May 02, 2016

Scientists create the world’s smallest thermometer out of DNA

posted by Larra Morris

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The world’s smallest thermometer is 20,000 times smaller than a single human hair. Oh, and it’s made out of genetic material.

Researchers from the Laboratory of Biosensors and Nanomachines at the University of Montreal report that they’ve created a thermometer out of DNA in a recent article in the journal Nano Letters.
via Mental Floss

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Apr 30, 2016

UC Irvine accidentally invents a battery that lasts forever

posted by Larra Morris

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What do Viagra, popsicles, Corn Flakes, Ivory soap, the kitchen microwave, and champagne have in common? They were all discovered by accident. Add ultra-long-lasting nanowire batteries to that list, thanks to a team of researchers at the University of California Irvine. The average laptop battery is rated anywhere from 300 to 500 charge cycles – completely full to completely empty to completely full again – longer if you don’t use it all up before recharging. The UCI nanobattery endured 200,000 charge cycles over three months “with 94–96% average Coulombic efficiency.” It was effectively still brand new at the end of the experiment.
via The Drive

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Apr 29, 2016

German city designs traffic lights for oblivious pedestrians

posted by Larra Morris

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The German city of Augsburg has taken a novel approach to dealing with pedestrians too buried in their smartphone screens to notice traffic signals. By embedding flashing red LEDs in the sidewalks at busy pedestrian crossings, the city has moved those signals right into their line of sight.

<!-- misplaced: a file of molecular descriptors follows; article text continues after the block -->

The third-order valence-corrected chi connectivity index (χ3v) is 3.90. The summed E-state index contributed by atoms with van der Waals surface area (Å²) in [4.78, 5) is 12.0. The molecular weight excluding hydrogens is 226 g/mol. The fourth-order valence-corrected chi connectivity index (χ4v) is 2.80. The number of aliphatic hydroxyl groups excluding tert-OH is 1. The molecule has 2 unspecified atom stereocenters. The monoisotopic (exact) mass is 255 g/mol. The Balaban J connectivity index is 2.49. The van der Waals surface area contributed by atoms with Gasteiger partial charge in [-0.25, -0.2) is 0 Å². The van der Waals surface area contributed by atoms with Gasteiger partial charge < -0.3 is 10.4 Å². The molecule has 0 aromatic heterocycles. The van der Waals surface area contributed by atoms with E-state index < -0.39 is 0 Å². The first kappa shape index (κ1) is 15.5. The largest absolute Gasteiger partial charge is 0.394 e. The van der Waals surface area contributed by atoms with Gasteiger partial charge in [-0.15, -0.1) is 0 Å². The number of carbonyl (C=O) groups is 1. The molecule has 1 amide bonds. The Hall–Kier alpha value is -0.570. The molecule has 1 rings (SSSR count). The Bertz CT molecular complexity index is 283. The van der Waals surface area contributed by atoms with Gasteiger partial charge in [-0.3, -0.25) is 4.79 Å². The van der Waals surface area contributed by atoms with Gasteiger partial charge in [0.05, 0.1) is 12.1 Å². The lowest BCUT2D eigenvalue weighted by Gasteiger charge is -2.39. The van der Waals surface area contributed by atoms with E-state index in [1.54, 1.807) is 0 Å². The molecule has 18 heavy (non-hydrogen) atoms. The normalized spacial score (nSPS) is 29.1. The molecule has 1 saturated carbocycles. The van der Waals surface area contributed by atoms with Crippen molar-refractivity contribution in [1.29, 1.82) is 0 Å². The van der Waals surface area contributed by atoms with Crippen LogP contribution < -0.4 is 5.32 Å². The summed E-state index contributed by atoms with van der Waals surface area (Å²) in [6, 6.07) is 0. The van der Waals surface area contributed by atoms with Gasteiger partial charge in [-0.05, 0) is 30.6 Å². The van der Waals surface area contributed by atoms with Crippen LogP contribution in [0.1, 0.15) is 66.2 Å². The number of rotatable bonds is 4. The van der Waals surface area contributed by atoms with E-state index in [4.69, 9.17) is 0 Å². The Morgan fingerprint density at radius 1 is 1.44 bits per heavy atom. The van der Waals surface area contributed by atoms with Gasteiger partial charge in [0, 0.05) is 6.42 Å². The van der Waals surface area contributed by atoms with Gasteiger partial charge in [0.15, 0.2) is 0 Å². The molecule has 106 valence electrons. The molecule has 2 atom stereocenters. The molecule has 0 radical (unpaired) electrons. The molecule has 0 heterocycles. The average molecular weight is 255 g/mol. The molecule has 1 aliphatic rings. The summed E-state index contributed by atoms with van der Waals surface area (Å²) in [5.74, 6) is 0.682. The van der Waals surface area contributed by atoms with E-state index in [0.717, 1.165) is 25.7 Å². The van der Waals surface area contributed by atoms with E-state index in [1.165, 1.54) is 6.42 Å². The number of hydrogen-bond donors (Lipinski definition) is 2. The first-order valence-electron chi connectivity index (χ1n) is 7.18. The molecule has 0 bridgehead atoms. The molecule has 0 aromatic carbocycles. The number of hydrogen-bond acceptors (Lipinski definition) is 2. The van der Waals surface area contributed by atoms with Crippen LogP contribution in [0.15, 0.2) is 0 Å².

via Engadget

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Apr 29, 2016

Why do we forget what we’re doing the minute we enter a room?

posted by Larra Morris

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Left your keys on the kitchen counter again? No problem. Just go and get them. Walk through the house, into the kitchen, and—what was it you needed to do again? Why are you in here? In less than 30 seconds, you’ve managed to forget the entire purpose of your errand. But don’t worry. It’s not just you, and you’re not losing your marbles. It’s called the Doorway Effect, and it’s actually a sign that your brain is in fine working order. 

Scientists used to believe that memory was like a filing cabinet. You have an experience, and it gets its own little file in your brain. Then, later, you can go back and open the file, which is unchanged and where it should be. It’s a nice, tidy image—but it’s wrong. Your brain is much more complicated and sophisticated than that. It’s more like a super-high-powered computer, with dozens of tasks and applications running at once.
via Mental Floss

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Apr 28, 2016

These old black-and-white photos were colorized by artificial intelligence

posted by Larra Morris

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Researchers at Waseda University in Tokyo have created a way to realistically colorize black-and-white photos without any human intervention for the first time ever. The team's approach is based on convolutional neural networks — a type of machine learning originally inspired by the visual cortex of a cat.
via The Verge

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Apr 28, 2016

This musical time machine lets you become an aural world traveler

posted by Larra Morris

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If you’re someone who laments losing the days of radio past, you can now surf the dial of history in countries all around the world with a website called Radiooooo.

The service is as simple as this: Click on a country and a decade, and Radiooooo transports you sonically to that particular place and time.
via Mental Floss

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Apr 28, 2016

Stanford's humanoid robot diver explores its first shipwreck

posted by Larra Morris

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A group of underwater archaeologists exploring the sunken remains of King Louis XIV's flagship La Lune added a very special member to their dive team recently. OceanOne, a Stanford-developed humanoid diving robot with "human vision, haptic force feedback and an artificial brain," made its maiden voyage alongside human divers to recover 17th-century treasures from bottom of the Mediterranean.

Stanford's five-foot "virtual diver" was originally built for studying coral reefs in the Red Sea where a delicate touch is necessary, but the depths go well beyond the range of meat-based divers. The "tail" section contains the merbot's onboard batteries, computers and array of eight thrusters, but it is the front half that looks distinctly humanoid with two eyes for stereoscopic vision and two nimble, articulated arms.
via Engadget

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